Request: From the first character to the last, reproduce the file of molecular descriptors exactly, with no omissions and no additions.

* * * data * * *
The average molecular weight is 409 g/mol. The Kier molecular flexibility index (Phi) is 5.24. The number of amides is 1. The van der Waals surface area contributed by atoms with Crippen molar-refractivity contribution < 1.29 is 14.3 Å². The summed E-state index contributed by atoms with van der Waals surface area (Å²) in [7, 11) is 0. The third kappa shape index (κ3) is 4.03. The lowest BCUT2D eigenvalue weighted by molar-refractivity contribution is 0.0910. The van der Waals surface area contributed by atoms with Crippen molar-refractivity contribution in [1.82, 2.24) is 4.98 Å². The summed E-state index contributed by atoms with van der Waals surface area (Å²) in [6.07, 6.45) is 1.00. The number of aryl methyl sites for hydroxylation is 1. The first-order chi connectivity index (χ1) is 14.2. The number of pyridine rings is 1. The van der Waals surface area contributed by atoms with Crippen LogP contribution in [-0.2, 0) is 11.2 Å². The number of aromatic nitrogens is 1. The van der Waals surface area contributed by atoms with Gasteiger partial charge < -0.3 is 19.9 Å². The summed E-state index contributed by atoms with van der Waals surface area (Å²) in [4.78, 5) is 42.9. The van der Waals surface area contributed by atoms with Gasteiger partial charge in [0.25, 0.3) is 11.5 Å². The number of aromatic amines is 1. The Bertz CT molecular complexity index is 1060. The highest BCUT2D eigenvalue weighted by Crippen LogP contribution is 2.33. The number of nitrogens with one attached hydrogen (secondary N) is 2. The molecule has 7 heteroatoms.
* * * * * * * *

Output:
The average molecular weight is 409 g/mol. The Kier molecular flexibility index (Phi) is 5.24. The number of amides is 1. The van der Waals surface area contributed by atoms with Crippen molar-refractivity contribution < 1.29 is 14.3 Å². The summed E-state index contributed by atoms with van der Waals surface area (Å²) in [7, 11) is 0. The third kappa shape index (κ3) is 4.03. The lowest BCUT2D eigenvalue weighted by molar-refractivity contribution is 0.0910. The van der Waals surface area contributed by atoms with Crippen molar-refractivity contribution in [1.82, 2.24) is 4.98 Å². The summed E-state index contributed by atoms with van der Waals surface area (Å²) in [6.07, 6.45) is 1.00. The number of aryl methyl sites for hydroxylation is 1. The first-order chi connectivity index (χ1) is 14.2. The number of pyridine rings is 1. The van der Waals surface area contributed by atoms with Crippen LogP contribution in [-0.2, 0) is 11.2 Å². The number of aromatic nitrogens is 1. The van der Waals surface area contributed by atoms with Gasteiger partial charge < -0.3 is 19.9 Å². The summed E-state index contributed by atoms with van der Waals surface area (Å²) in [4.78, 5) is 42.9. The van der Waals surface area contributed by atoms with Gasteiger partial charge in [0.25, 0.3) is 11.5 Å². The number of aromatic amines is 1. The Bertz CT molecular complexity index is 1060. The highest BCUT2D eigenvalue weighted by Crippen LogP contribution is 2.33. The number of nitrogens with one attached hydrogen (secondary N) is 2. The molecule has 7 heteroatoms.